The talk was held at Lecture Theater Excellence. The talk was presented by our former Deputy Editor, Nur Nazihah Wardahyani Abas. It was attended by tutors from both department and as well as students from Upper and Lower 6. The talk was about optical illusion. She started with the definition, how it works, types of optical illusion and the uses.

She began the talk with the definition of optical and illusion. Optical comes from word obtain which means something that is related to our shade or sight. While, illusion comes from a Latin word which means to mock. So, optical illusion is a mismatch between the immediate visual impression and actual property of an object.

She further explained on how optical illusion is occur. Optical illusion work due to the property of visual area of the brain whereas they received and also contain information. First, light from the object will be deflected and eventually will enter our eyes. Then, it will be converted into an electrical impulses in our brain to process the information. It takes about 0.1 second for this process to take place. Since our eyes keep on receiving light, our brain cannot process all the information quickly. Therefore, our brain decided to take a shortcut and simplify what we see to help us concentrate what is important. This is how optical illusion is formed. So, optical illusion has more to do with our brain than optic in our eyes.

She continued with some examples of optical illusion. According to her research, there are three type of optical illusion. The first one is physical illusion. It occur due to the physical property of environment and their impact on the behaviour. Example of physical illusion is mirage phenomena. It is naturally occurring optical illusion. It is produced by reflection of light and when light passes through a layer of hot air. Secondly, psychological illusion. Psychological illusion is when the upper part of an object is more light in colour than the bottom part. However, when we split it, it actually consist of solid colour. The last one is coordinated illusion. This can be further divided into disorting illusion and paradox illusion.

She continued the talk with types of coordinated illusion. Disorting illusion are used in different technique to make an object to similar size and length. Example of disorting illusion is Muiler- Lyer illusion. This is when we see the same length of line which one have outward pointing arrow and another have inward pointing arrow. We tend to see the line with the outward pointing arrow is longer than the line with inward pointing arrow. This is because of Assimilation Theory and Eye Movement Theory. Assimilation Theory is when we see the outward pointing arrow is longer because the visual system is unable to separate the figure into parts. So we see the whole figure, the line with outward pointing arrow is longer. Paradox illusion occurs as a result of features of object that cannot exist. Example of paradox illusion is an impossible triangle. We called it impossible triangle because all, the three sides of the triangle is seen to be a head of each other end. This is because illusion in our eyes is an interpretation of 2D pictures as 3D object. Visual perspective is twisted and create illusion of a 3D object that cannot possibly exist because we usually assume that the features of the figure that are touching in the 2D image are at the same distance.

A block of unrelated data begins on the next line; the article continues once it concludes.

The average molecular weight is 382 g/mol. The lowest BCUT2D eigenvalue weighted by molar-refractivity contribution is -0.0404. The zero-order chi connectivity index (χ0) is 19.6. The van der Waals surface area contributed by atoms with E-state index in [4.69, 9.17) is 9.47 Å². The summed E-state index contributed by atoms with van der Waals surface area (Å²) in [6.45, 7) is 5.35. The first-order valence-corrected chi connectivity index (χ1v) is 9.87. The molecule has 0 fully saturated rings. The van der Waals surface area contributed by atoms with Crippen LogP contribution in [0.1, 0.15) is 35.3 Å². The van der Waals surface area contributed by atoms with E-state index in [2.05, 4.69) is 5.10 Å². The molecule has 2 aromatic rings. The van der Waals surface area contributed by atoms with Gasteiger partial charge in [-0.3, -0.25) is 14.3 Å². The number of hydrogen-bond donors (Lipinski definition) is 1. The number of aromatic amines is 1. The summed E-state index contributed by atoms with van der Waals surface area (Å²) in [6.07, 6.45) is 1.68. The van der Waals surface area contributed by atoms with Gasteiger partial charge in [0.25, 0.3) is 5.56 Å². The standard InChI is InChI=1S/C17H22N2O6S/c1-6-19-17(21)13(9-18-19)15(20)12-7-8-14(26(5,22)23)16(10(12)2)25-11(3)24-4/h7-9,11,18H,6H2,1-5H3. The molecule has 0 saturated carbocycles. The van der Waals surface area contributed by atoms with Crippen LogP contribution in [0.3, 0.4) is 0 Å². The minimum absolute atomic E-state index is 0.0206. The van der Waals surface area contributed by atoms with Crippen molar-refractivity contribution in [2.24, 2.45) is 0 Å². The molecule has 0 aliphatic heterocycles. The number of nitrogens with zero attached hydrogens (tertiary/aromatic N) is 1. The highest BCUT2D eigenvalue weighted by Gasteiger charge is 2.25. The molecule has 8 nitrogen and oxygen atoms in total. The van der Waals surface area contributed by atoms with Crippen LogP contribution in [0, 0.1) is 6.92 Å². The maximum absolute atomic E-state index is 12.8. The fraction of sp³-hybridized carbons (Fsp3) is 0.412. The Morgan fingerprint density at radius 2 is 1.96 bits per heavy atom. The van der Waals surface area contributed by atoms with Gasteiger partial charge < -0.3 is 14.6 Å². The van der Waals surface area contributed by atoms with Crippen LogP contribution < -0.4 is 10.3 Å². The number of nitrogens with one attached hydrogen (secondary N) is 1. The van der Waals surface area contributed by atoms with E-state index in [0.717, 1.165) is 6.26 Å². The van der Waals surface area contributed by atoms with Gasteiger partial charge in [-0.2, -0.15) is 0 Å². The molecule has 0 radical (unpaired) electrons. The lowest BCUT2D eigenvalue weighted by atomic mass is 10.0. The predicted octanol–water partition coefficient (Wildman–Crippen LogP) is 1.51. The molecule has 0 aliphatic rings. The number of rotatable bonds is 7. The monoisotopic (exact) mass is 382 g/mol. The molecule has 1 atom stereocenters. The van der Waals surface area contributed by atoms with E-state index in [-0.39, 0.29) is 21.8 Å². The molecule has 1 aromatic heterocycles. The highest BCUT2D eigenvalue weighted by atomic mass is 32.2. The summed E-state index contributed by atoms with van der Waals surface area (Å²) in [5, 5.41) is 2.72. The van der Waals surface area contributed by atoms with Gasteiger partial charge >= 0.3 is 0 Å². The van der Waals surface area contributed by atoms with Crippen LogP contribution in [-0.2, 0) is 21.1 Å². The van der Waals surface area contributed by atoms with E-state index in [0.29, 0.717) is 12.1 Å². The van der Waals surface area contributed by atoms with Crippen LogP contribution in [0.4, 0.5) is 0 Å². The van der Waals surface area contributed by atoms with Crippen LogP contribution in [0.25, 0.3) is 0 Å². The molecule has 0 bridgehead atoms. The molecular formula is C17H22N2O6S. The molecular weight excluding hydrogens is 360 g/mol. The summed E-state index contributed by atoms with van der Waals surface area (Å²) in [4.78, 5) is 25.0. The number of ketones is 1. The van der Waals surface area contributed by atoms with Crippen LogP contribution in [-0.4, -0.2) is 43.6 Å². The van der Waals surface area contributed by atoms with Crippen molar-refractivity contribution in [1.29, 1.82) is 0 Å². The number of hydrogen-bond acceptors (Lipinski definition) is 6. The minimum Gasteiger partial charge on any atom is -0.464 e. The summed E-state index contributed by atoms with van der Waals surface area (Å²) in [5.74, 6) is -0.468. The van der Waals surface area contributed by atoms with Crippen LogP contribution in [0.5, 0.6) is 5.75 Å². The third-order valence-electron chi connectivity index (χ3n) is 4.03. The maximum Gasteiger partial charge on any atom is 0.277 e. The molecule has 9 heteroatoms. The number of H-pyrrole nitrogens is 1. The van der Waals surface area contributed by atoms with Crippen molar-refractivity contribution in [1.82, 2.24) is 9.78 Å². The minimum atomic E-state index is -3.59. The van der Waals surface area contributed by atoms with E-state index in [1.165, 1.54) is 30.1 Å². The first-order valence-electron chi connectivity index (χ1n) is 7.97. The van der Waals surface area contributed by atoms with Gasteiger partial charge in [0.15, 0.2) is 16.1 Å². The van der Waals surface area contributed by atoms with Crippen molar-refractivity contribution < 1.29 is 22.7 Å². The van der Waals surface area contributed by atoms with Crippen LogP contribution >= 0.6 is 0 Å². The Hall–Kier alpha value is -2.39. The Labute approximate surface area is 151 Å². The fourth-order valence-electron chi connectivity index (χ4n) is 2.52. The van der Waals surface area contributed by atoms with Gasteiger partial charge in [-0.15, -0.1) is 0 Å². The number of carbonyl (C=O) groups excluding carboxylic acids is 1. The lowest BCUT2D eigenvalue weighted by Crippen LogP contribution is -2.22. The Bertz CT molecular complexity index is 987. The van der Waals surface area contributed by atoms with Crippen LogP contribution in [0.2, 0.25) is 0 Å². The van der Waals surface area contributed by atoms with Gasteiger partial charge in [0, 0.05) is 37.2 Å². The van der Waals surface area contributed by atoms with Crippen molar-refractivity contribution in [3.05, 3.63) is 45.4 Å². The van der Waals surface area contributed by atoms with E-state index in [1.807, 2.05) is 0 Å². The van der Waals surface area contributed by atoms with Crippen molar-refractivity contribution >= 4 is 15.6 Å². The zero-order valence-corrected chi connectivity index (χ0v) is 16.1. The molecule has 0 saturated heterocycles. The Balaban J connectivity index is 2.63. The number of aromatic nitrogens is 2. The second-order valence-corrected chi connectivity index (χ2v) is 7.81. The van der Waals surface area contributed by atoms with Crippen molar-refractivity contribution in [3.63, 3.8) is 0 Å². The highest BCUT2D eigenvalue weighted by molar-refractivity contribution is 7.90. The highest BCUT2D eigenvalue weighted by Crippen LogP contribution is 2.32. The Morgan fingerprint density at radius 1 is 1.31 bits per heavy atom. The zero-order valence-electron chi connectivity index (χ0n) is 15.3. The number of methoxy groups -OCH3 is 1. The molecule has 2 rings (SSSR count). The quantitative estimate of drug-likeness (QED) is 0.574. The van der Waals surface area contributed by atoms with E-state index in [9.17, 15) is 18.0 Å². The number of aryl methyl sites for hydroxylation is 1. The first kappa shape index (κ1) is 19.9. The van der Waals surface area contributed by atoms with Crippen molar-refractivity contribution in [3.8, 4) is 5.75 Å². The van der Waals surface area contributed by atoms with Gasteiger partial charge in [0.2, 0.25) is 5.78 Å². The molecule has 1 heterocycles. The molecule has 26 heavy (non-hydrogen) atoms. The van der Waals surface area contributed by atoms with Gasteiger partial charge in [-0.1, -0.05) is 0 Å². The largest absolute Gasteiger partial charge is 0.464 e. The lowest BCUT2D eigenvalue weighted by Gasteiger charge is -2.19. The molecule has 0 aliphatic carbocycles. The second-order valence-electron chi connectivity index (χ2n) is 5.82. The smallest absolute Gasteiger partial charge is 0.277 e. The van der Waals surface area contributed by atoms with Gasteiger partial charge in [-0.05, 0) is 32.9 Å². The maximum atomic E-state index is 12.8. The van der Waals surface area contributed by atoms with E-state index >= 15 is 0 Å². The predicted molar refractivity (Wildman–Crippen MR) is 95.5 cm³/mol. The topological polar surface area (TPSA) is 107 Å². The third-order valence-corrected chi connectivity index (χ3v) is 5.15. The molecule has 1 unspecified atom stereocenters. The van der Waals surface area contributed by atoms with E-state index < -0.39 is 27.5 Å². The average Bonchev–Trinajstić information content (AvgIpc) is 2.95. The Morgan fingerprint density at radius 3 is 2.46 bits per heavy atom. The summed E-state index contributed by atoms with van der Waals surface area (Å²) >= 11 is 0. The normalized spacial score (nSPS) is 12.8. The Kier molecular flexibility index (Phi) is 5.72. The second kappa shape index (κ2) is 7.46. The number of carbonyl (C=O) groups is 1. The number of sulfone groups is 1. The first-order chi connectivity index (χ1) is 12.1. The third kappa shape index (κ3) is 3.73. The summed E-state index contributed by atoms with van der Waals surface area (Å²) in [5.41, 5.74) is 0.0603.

In her talk, she also gives some uses of optical illusion. It is often used in medical field. Scientists use optical illusion to investigate how the eyes and brain processes our visual information while in the entertainment field, artists used it for visual effect and entertaining human being.

During Question and Answer session, one of the students from Upper 6 asked “How does the brain decides what is important?” to which she answered “Well, it is actually depends on the brain how to decide”. The talk was ended with applause from tutors and students.

We would like to thank Nazihah for giving the lecture and also the students and as well as tutors for coming in our talk.

To watch the lecture, watch it on Youtube


Leave a Reply

Fill in your details below or click an icon to log in: Logo

You are commenting using your account. Log Out /  Change )

Google+ photo

You are commenting using your Google+ account. Log Out /  Change )

Twitter picture

You are commenting using your Twitter account. Log Out /  Change )

Facebook photo

You are commenting using your Facebook account. Log Out /  Change )


Connecting to %s